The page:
Without any special styling or formatting, the web pages that we create don’t look very exciting. That’s where CSS comes in! We can use CSS to change the colour of text and backgrounds, use different font styles, and change the layout and overall theme of our site. This tutorial explains how to use CSS in a webpage.

There are three different ways of applying CSS:

  • Inline styling – the style attribute is applied within the HTML tag
  • Internal style sheet – style attributes are applied to selectors inside the head section of a webpage
  • External style sheets – style attributes are applied in a separate CSS file that can be used across a website

Below is an example of how to use inline styling within a HTML tag:

Inline styling
Inline styling

Below is an example of how to place the styling within the style tag inside the head section of a webpage:

Adding CSS using the style tag in the head section.
Adding CSS using the style tag in the head section.

This video tutorial will focus on using inline styling and internal style sheets. The next tutorial will explain how to use external style sheets. Watch the video below to see how to use CSS and then scroll down to see the sample code.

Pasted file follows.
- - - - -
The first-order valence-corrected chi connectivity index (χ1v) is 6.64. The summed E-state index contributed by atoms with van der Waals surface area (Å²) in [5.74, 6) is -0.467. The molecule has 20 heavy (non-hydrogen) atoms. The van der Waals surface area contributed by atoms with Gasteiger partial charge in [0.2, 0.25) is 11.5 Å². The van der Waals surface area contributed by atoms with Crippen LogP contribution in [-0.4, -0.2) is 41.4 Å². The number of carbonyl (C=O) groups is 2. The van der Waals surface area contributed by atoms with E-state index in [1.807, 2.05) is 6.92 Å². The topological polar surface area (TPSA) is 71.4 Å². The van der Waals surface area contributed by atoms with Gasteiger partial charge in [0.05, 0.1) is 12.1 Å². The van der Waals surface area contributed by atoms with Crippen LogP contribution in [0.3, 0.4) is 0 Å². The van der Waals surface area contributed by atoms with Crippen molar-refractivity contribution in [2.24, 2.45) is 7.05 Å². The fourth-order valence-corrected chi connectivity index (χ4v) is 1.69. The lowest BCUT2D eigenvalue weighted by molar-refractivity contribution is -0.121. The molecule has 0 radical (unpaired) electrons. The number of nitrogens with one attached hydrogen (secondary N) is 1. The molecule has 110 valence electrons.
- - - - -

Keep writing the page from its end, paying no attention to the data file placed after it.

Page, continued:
The sample code below shows how to use inline styling:

<!DOCTYPE html>
<html>
<head>
 <title>Adding CSS to a webpage</title>
 <meta charset="utf-8"/>
</head>

<body>
 <h1 style="color:red">This heading is red.</h1>
 <h2 style="color: #FE2EF7; border: solid 1px">This heading is pink with a border</h2>
 <p style="color:blue">This text is blue.</p>
 <p style="color:green; background-color: yellow">This text is green on a yellow background</p>
</body>

</html>

The sample code below shows how to use an internal style sheet:

<!DOCTYPE html>
<html>
<head>
 <title>Adding CSS to a webpage using internal stylesheets</title>
 <meta charset="utf-8"/>
 <style type="text/css">
 p{
 color:blue;
 }
 </style>
</head>

<body>
 <p>This is a paragraph of text. Because a style has been applied using the p selector, this paragraph will be blue.</p>
</body>

</html>

Tip:

The sample code for inline styling uses the HTML colour code #FE2EF7 for the colour pink. You can use the names of colours  for basic colours such as ‘blue’ or ‘red’ but for other specific colours you will need to use the HTML colour code (a combination of letters and numbers after a hashtag). You don’t need to remember all the colour codes but it is good to remember  #000000 for black and #FFFFFF for white. You can see all the colour codes here.